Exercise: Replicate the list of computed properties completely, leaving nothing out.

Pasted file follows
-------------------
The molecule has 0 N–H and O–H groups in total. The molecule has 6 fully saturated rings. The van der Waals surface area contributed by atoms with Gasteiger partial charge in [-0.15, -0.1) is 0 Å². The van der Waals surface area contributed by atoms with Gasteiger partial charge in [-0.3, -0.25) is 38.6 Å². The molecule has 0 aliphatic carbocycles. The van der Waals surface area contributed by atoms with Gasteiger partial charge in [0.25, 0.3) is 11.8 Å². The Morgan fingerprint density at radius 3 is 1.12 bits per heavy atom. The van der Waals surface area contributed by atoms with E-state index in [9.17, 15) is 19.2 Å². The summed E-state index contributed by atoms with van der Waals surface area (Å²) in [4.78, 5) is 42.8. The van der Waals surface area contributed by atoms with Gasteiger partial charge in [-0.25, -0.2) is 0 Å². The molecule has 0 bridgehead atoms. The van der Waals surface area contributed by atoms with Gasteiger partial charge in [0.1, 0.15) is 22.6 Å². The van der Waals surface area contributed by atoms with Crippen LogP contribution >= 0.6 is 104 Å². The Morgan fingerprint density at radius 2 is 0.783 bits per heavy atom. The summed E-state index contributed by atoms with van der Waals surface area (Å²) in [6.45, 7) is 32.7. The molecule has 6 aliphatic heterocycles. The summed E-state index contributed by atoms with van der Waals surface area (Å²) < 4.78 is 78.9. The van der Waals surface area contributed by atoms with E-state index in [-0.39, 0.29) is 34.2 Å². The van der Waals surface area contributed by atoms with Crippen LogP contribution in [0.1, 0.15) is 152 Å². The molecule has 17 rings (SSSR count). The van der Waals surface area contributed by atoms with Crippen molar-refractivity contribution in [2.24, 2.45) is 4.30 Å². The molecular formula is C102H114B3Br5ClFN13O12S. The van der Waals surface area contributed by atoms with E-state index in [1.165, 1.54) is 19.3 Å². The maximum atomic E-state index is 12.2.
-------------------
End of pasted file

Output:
The molecule has 0 N–H and O–H groups in total. The molecule has 6 fully saturated rings. The van der Waals surface area contributed by atoms with Gasteiger partial charge in [-0.15, -0.1) is 0 Å². The van der Waals surface area contributed by atoms with Gasteiger partial charge in [-0.3, -0.25) is 38.6 Å². The molecule has 0 aliphatic carbocycles. The van der Waals surface area contributed by atoms with Gasteiger partial charge in [0.25, 0.3) is 11.8 Å². The Morgan fingerprint density at radius 3 is 1.12 bits per heavy atom. The van der Waals surface area contributed by atoms with E-state index in [9.17, 15) is 19.2 Å². The summed E-state index contributed by atoms with van der Waals surface area (Å²) in [4.78, 5) is 42.8. The van der Waals surface area contributed by atoms with Gasteiger partial charge in [-0.25, -0.2) is 0 Å². The molecule has 0 bridgehead atoms. The van der Waals surface area contributed by atoms with Gasteiger partial charge in [0.1, 0.15) is 22.6 Å². The van der Waals surface area contributed by atoms with Crippen LogP contribution >= 0.6 is 104 Å². The Morgan fingerprint density at radius 2 is 0.783 bits per heavy atom. The summed E-state index contributed by atoms with van der Waals surface area (Å²) in [6.45, 7) is 32.7. The molecule has 6 aliphatic heterocycles. The summed E-state index contributed by atoms with van der Waals surface area (Å²) < 4.78 is 78.9. The van der Waals surface area contributed by atoms with E-state index in [-0.39, 0.29) is 34.2 Å². The van der Waals surface area contributed by atoms with Crippen LogP contribution in [0.1, 0.15) is 152 Å². The molecule has 17 rings (SSSR count). The van der Waals surface area contributed by atoms with Crippen molar-refractivity contribution in [2.24, 2.45) is 4.30 Å². The molecular formula is C102H114B3Br5ClFN13O12S. The van der Waals surface area contributed by atoms with E-state index in [1.165, 1.54) is 19.3 Å². The maximum atomic E-state index is 12.2.